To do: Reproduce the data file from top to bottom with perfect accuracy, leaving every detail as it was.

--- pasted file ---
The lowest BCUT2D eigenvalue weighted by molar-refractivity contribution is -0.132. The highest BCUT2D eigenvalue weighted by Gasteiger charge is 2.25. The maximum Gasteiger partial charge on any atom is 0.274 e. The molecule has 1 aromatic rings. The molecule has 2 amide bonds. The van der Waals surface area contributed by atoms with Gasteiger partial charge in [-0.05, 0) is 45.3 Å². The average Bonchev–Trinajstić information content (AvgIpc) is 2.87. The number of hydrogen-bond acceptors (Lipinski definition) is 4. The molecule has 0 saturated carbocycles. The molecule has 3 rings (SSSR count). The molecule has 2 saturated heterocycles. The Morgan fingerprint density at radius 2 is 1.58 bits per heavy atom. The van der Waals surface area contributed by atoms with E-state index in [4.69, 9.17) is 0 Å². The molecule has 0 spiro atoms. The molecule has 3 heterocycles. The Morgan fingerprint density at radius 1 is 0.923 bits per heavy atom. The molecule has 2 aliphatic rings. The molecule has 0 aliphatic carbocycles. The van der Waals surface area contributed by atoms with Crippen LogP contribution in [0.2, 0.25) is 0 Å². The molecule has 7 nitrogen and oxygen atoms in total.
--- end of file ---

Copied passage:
The lowest BCUT2D eigenvalue weighted by molar-refractivity contribution is -0.132. The highest BCUT2D eigenvalue weighted by Gasteiger charge is 2.25. The maximum Gasteiger partial charge on any atom is 0.274 e. The molecule has 1 aromatic rings. The molecule has 2 amide bonds. The van der Waals surface area contributed by atoms with Gasteiger partial charge in [-0.05, 0) is 45.3 Å². The average Bonchev–Trinajstić information content (AvgIpc) is 2.87. The number of hydrogen-bond acceptors (Lipinski definition) is 4. The molecule has 0 saturated carbocycles. The molecule has 3 rings (SSSR count). The molecule has 2 saturated heterocycles. The Morgan fingerprint density at radius 2 is 1.58 bits per heavy atom. The van der Waals surface area contributed by atoms with E-state index in [4.69, 9.17) is 0 Å². The molecule has 0 spiro atoms. The molecule has 3 heterocycles. The Morgan fingerprint density at radius 1 is 0.923 bits per heavy atom. The molecule has 2 aliphatic rings. The molecule has 0 aliphatic carbocycles. The van der Waals surface area contributed by atoms with Crippen LogP contribution in [0.2, 0.25) is 0 Å². The molecule has 7 nitrogen and oxygen atoms in total.